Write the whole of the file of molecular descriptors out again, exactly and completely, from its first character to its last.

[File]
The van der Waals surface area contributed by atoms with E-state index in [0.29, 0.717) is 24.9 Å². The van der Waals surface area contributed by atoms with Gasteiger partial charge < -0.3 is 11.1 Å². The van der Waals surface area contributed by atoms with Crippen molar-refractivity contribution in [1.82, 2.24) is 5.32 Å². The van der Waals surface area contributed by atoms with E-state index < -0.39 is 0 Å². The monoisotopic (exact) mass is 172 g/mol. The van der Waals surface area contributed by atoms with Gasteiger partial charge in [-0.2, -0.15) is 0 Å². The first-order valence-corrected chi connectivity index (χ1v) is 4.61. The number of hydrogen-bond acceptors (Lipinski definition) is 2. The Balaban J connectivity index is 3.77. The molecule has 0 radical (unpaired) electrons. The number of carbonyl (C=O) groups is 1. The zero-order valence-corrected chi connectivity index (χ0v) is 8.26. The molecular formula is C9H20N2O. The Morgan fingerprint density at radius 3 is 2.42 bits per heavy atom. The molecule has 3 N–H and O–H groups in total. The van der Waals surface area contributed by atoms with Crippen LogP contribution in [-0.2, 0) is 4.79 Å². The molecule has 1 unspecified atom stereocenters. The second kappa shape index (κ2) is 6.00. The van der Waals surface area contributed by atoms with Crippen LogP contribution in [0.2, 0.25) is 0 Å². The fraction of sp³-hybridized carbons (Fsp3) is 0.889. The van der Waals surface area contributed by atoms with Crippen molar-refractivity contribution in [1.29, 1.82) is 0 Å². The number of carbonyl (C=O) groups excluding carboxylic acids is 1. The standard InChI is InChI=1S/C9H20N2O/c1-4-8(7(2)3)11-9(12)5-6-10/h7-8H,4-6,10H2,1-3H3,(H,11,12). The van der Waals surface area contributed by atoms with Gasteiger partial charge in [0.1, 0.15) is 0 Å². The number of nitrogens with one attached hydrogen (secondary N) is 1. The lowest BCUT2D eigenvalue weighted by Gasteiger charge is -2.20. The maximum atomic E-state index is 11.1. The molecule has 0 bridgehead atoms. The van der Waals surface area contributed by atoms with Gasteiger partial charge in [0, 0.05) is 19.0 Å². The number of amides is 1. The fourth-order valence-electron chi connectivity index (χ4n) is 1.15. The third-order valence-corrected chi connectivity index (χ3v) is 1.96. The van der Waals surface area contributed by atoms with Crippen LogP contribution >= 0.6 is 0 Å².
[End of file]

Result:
The van der Waals surface area contributed by atoms with E-state index in [0.29, 0.717) is 24.9 Å². The van der Waals surface area contributed by atoms with Gasteiger partial charge < -0.3 is 11.1 Å². The van der Waals surface area contributed by atoms with Crippen molar-refractivity contribution in [1.82, 2.24) is 5.32 Å². The van der Waals surface area contributed by atoms with E-state index < -0.39 is 0 Å². The monoisotopic (exact) mass is 172 g/mol. The van der Waals surface area contributed by atoms with Gasteiger partial charge in [-0.2, -0.15) is 0 Å². The first-order valence-corrected chi connectivity index (χ1v) is 4.61. The number of hydrogen-bond acceptors (Lipinski definition) is 2. The Balaban J connectivity index is 3.77. The molecule has 0 radical (unpaired) electrons. The number of carbonyl (C=O) groups is 1. The zero-order valence-corrected chi connectivity index (χ0v) is 8.26. The molecular formula is C9H20N2O. The Morgan fingerprint density at radius 3 is 2.42 bits per heavy atom. The molecule has 3 N–H and O–H groups in total. The van der Waals surface area contributed by atoms with Crippen LogP contribution in [-0.2, 0) is 4.79 Å². The molecule has 1 unspecified atom stereocenters. The second kappa shape index (κ2) is 6.00. The van der Waals surface area contributed by atoms with Crippen LogP contribution in [0.2, 0.25) is 0 Å². The fraction of sp³-hybridized carbons (Fsp3) is 0.889. The van der Waals surface area contributed by atoms with Crippen molar-refractivity contribution in [1.29, 1.82) is 0 Å². The number of carbonyl (C=O) groups excluding carboxylic acids is 1. The standard InChI is InChI=1S/C9H20N2O/c1-4-8(7(2)3)11-9(12)5-6-10/h7-8H,4-6,10H2,1-3H3,(H,11,12). The van der Waals surface area contributed by atoms with Gasteiger partial charge in [0.1, 0.15) is 0 Å². The number of nitrogens with one attached hydrogen (secondary N) is 1. The lowest BCUT2D eigenvalue weighted by Gasteiger charge is -2.20. The maximum atomic E-state index is 11.1. The molecule has 0 bridgehead atoms. The van der Waals surface area contributed by atoms with Gasteiger partial charge in [0, 0.05) is 19.0 Å². The number of amides is 1. The fourth-order valence-electron chi connectivity index (χ4n) is 1.15. The third-order valence-corrected chi connectivity index (χ3v) is 1.96. The van der Waals surface area contributed by atoms with Crippen LogP contribution >= 0.6 is 0 Å².